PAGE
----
Continued Production — Grazer

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“zero-ing” an origin point

This week production has kicked back up again after exams, I’ve given another presentation on my work, and I’ve embarked on a new project to accelerate production for the future.

In early January I gave my second presentation describing this godforsaken project to a large audience. I was actually much more nervous this time around than last, since I actually interact with the people I was speaking to on a daily basis, as opposed to a group of random middle-aged teachers that I’ll never see again. To subdue some of this anxiety, I decided to make it unscripted and go off of what I’ve been talking about for the last year-and-a-half. Honestly, it was pretty easy. While I think it’s important to describe to other people what you have been doing, I always wish that I could wait until I was actually finished my work until I revealed all my secrets. I feel like an artist who displays their work before a painting is completed.

Well, I’ve also been working on finishing the painting as well. I’ve started to use class periods during the school day to work on individual joint components, now revised back to a typical sandwich joint. One challenge that I encountered during the week was getting enough work done in a 45 minute chunk of time. However, the CNC milling process has many stopping points in set up that aren’t crucial to continue all the way through, so it’s also convenient in some respects.

Looking forward, I hope to mill out fixtures (a machining term referring to pieces of metal that hold the actual parts in place) that would allow me to mill four, eight, or twelve parts in one press of a button. Yes, the setup time would increase dramatically, but it would be one step closer to mass production, and definitely cut down on over all manufacturing time.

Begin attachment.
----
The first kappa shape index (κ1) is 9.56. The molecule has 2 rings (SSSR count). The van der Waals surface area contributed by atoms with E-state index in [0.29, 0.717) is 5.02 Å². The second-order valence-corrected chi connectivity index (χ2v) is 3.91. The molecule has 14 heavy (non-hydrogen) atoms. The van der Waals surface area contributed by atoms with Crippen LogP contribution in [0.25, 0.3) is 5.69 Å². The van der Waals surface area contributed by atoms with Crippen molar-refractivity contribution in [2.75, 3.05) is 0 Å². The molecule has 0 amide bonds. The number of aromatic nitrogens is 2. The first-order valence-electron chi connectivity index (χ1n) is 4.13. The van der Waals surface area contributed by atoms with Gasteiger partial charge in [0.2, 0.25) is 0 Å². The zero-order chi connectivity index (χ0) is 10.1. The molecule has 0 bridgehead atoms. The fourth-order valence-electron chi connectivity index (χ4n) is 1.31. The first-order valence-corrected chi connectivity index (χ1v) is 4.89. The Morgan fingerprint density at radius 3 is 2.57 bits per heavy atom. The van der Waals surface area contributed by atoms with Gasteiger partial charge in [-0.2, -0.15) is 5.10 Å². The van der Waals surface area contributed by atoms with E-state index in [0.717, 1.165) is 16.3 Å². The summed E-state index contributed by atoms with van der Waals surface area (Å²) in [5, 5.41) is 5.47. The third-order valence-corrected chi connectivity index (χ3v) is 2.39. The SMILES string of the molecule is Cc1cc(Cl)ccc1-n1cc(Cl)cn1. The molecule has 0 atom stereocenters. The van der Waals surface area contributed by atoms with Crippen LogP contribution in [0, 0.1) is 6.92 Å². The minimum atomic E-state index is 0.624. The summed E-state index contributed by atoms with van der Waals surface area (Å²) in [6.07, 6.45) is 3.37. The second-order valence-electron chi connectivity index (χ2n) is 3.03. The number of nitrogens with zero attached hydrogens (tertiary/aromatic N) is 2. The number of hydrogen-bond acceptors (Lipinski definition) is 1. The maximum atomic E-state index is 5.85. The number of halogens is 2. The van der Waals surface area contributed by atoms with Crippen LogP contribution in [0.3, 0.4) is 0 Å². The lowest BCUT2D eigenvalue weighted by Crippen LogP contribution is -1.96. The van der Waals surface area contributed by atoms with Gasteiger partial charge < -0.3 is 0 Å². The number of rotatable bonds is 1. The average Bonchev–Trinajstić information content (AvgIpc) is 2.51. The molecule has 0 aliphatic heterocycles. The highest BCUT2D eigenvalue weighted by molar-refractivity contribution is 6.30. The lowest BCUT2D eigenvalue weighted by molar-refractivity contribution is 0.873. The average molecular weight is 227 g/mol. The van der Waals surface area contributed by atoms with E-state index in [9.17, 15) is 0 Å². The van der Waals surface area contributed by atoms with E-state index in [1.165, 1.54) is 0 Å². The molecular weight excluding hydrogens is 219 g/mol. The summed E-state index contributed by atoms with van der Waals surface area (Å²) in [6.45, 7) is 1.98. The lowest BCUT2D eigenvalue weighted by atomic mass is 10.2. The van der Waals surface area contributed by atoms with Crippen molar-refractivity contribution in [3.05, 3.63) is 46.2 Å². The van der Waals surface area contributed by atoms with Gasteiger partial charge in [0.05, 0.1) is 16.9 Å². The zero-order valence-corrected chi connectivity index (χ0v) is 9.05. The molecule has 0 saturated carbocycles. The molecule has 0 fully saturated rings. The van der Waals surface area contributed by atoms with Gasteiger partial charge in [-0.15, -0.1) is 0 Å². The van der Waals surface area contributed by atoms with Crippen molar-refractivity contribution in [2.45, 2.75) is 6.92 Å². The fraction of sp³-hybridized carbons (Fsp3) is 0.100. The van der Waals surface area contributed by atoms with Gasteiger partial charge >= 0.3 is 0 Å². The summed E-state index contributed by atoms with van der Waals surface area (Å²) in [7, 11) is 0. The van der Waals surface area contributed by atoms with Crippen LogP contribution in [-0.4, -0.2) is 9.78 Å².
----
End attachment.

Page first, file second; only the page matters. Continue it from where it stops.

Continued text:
In related news, I’ve had the opportunity to use the skills I’m learning with this project in milling parts for the robot. This year’s competition includes a lot of obstacles for the robot to traverse, obstacles that are better suited to tracked vehicles. So, I’ve been in the  process of designing a tracked vehicle assembly on Fusion 360, and we’re now at the point to have it milled. We’re still debating wether or not to mill in house or ship the job out to a contact with a larger, professional water jet machine. Here’s a version with a bunch of weight reduction holes integrated into the design; I think it looks sweet:

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2 thoughts on “Continued Production — Grazer

  1. randyhimself

    Some real fascinating work on the CAD design! I know how much you need to put in to get something like that. Maybe I can learn a trick or two from you! Excited to see your final product.

    Reply
  2. emmalefebvre

    As someone who identifies as technologically challenged, I appreciate your efforts to put this post into more accessible language for people like me. I am equally impressed at your ability to mix humor into your posts– I’ll have to try some of that in my next post 🙂

    Reply

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